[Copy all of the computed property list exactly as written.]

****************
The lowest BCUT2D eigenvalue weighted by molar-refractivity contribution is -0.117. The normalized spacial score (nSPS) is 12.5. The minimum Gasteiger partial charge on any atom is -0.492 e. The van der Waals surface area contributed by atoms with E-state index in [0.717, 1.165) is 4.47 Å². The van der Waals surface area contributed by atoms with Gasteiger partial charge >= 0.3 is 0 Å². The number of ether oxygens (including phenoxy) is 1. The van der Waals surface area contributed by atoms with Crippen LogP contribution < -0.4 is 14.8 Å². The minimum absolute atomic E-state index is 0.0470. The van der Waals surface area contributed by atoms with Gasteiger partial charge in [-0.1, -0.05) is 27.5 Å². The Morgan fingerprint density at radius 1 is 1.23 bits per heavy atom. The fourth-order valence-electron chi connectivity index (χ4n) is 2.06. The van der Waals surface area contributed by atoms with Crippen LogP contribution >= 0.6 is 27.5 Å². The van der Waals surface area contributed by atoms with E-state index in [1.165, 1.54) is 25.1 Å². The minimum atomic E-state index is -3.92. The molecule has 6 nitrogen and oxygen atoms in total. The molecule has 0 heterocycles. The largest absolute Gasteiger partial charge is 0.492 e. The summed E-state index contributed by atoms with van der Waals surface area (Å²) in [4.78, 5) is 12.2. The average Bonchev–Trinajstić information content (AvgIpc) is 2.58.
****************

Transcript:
The lowest BCUT2D eigenvalue weighted by molar-refractivity contribution is -0.117. The normalized spacial score (nSPS) is 12.5. The minimum Gasteiger partial charge on any atom is -0.492 e. The van der Waals surface area contributed by atoms with E-state index in [0.717, 1.165) is 4.47 Å². The van der Waals surface area contributed by atoms with Gasteiger partial charge >= 0.3 is 0 Å². The number of ether oxygens (including phenoxy) is 1. The van der Waals surface area contributed by atoms with Crippen LogP contribution < -0.4 is 14.8 Å². The minimum absolute atomic E-state index is 0.0470. The van der Waals surface area contributed by atoms with Gasteiger partial charge in [-0.1, -0.05) is 27.5 Å². The Morgan fingerprint density at radius 1 is 1.23 bits per heavy atom. The fourth-order valence-electron chi connectivity index (χ4n) is 2.06. The van der Waals surface area contributed by atoms with Crippen LogP contribution >= 0.6 is 27.5 Å². The van der Waals surface area contributed by atoms with E-state index in [1.165, 1.54) is 25.1 Å². The minimum atomic E-state index is -3.92. The molecule has 6 nitrogen and oxygen atoms in total. The molecule has 0 heterocycles. The largest absolute Gasteiger partial charge is 0.492 e. The summed E-state index contributed by atoms with van der Waals surface area (Å²) in [4.78, 5) is 12.2. The average Bonchev–Trinajstić information content (AvgIpc) is 2.58.